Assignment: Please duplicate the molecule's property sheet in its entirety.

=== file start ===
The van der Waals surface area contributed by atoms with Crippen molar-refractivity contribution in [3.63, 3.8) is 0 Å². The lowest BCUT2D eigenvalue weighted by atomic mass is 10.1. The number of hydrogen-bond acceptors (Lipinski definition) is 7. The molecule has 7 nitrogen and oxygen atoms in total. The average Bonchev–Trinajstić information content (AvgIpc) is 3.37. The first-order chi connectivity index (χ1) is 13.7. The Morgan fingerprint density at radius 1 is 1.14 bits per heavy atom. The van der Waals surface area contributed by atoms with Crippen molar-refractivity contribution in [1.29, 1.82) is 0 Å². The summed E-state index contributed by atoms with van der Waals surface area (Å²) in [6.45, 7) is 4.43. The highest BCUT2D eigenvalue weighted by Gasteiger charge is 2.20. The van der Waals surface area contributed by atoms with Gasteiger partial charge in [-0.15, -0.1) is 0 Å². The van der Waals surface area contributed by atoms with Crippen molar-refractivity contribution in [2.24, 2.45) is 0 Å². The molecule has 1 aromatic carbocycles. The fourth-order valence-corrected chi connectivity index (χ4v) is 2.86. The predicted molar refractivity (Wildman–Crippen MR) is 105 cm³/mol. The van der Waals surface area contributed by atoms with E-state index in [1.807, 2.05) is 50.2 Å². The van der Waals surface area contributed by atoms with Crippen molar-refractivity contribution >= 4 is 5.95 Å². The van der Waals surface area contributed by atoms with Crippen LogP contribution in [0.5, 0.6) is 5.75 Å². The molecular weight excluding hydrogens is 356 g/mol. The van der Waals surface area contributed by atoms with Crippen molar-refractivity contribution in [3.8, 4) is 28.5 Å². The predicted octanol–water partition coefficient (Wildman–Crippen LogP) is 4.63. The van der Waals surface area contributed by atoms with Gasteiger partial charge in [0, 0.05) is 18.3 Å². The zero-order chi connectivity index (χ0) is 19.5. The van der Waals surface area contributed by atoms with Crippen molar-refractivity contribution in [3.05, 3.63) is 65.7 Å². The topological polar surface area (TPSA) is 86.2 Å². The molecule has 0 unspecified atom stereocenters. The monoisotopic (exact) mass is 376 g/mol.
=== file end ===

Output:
The van der Waals surface area contributed by atoms with Crippen molar-refractivity contribution in [3.63, 3.8) is 0 Å². The lowest BCUT2D eigenvalue weighted by atomic mass is 10.1. The number of hydrogen-bond acceptors (Lipinski definition) is 7. The molecule has 7 nitrogen and oxygen atoms in total. The average Bonchev–Trinajstić information content (AvgIpc) is 3.37. The first-order chi connectivity index (χ1) is 13.7. The Morgan fingerprint density at radius 1 is 1.14 bits per heavy atom. The van der Waals surface area contributed by atoms with Crippen molar-refractivity contribution in [1.29, 1.82) is 0 Å². The summed E-state index contributed by atoms with van der Waals surface area (Å²) in [6.45, 7) is 4.43. The highest BCUT2D eigenvalue weighted by Gasteiger charge is 2.20. The van der Waals surface area contributed by atoms with Gasteiger partial charge in [-0.15, -0.1) is 0 Å². The van der Waals surface area contributed by atoms with Crippen molar-refractivity contribution in [2.24, 2.45) is 0 Å². The molecule has 1 aromatic carbocycles. The fourth-order valence-corrected chi connectivity index (χ4v) is 2.86. The predicted molar refractivity (Wildman–Crippen MR) is 105 cm³/mol. The van der Waals surface area contributed by atoms with E-state index in [1.807, 2.05) is 50.2 Å². The van der Waals surface area contributed by atoms with Crippen molar-refractivity contribution >= 4 is 5.95 Å². The van der Waals surface area contributed by atoms with Crippen LogP contribution in [0.5, 0.6) is 5.75 Å². The molecular weight excluding hydrogens is 356 g/mol. The van der Waals surface area contributed by atoms with Crippen molar-refractivity contribution in [3.8, 4) is 28.5 Å². The predicted octanol–water partition coefficient (Wildman–Crippen LogP) is 4.63. The van der Waals surface area contributed by atoms with Gasteiger partial charge in [0, 0.05) is 18.3 Å². The zero-order chi connectivity index (χ0) is 19.5. The van der Waals surface area contributed by atoms with Crippen molar-refractivity contribution in [3.05, 3.63) is 65.7 Å². The topological polar surface area (TPSA) is 86.2 Å². The molecule has 0 unspecified atom stereocenters. The monoisotopic (exact) mass is 376 g/mol.